After mobilizing for a month in defense of public education, on July 12, the representatives of the national educational workers union, the Association of Secondary Education Teachers (APSE), met with the new Costa Rican education minister, Giselle Cruz Maduro, to find a solution to their demands. Although the meeting didn’t address the substantive issues, the minister supposedly expressed her willingness to find a solution to the problems affecting the education sector. The next meeting between the APSE and the Ministry of Public Education (MEP) is scheduled for July 23.
On June 6, Costa Rican students and teachers began mobilizing across the country against a series of regressive reforms in the education sector promoted by the government of President Carlos Alvarado. The mobilizations were carried out within the framework of an indefinite strike organized by the APSE.
The students and teachers have been opposing the dual education bill no. 20786, the anti-strike bills no. 21049 that threatens the right to protest, the essential services bill no. 21097 that seeks to include education as an essential service where going on strike would be prohibited, the pension reform bill and the bill of public employment law. APSE considers that these reforms are anti-workers and pose a threat to their rights. They are also demanding infrastructural improvements of all public educational establishments.
On July 1, the former education minister of Costa Rica, Edgar Mora, resigned from his position following a massive protest outside the education ministry, calling for the same. The protesters cited that he does not have enough experience for the position and accused him for blocking communication channels and preventing negotiation opportunities with the government.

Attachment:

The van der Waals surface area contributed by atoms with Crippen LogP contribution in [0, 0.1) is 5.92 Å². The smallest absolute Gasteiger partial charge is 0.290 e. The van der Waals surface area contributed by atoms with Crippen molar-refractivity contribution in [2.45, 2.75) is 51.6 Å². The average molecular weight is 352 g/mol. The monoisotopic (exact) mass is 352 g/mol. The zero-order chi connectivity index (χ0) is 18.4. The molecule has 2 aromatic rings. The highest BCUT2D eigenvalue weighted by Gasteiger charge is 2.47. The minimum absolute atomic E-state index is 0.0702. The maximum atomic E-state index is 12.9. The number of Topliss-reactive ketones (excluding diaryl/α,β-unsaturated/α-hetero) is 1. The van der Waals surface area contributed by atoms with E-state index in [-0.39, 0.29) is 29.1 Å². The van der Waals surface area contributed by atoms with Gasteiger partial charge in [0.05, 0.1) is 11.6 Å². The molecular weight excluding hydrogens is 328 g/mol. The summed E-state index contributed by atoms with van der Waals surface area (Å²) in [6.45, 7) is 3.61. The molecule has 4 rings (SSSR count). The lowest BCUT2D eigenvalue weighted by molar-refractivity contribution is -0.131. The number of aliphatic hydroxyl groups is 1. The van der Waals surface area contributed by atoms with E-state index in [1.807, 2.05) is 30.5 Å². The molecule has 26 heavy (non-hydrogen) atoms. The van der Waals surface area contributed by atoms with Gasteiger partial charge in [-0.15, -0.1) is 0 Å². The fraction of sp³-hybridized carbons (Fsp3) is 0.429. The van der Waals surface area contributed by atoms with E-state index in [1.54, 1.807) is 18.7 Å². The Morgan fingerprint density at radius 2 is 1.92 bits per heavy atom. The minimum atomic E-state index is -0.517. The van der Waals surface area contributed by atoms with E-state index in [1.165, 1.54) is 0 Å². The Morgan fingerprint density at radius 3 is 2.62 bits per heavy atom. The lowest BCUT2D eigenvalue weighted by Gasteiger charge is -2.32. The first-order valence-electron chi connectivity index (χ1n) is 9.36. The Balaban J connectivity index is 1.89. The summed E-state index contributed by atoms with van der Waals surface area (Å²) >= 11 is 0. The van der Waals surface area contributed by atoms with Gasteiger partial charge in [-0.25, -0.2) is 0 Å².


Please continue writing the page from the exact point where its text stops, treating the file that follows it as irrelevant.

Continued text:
The next day, on July 2, the president and general secretary of the APSE attended a meeting in the presidential house and met with President Alvarado, Second Vice President Marvin Rodríguez and other ministers. In the meeting, President Alvarado assured to open a medium of direct dialogue between the MEP and the APSE to find a solution to the issues raised.
Dual education reform promotes that students above 15 years take up internships in private companies during the last years of their higher education in exchange for training, which the government claims would give them an early exposure to employment sector.
The APSE and various students unions criticize this reform and consider it as a threat to the future of higher education and dignified employment opportunities in Costa Rica. “We oppose this initiative because its purpose is to put Costa Rican education at the service of business chambers, creating cheap labor, and training obedient staff with a minimum of general or academic education, without guaranteeing their constitutional or labor rights,” said the APSE in a statement.
During the month of June, in the midst of the protests over educational reforms, Costa Rica also experienced several other demonstrations called for by different social sectors such as fishermen, peasants, doctors and cargo transporters. Workers of all these sectors extended their solidarity with the striking students and teachers and mobilized with them on July 1. These social sectors also protested against the implementation of value-added tax (VAT) of 13%, which came into force since July 1 and is applied on a number of services that were excluded from the previous tax. They believe that VAT is an extra burden on the pockets of the working class and are demanding its immediate withdrawal.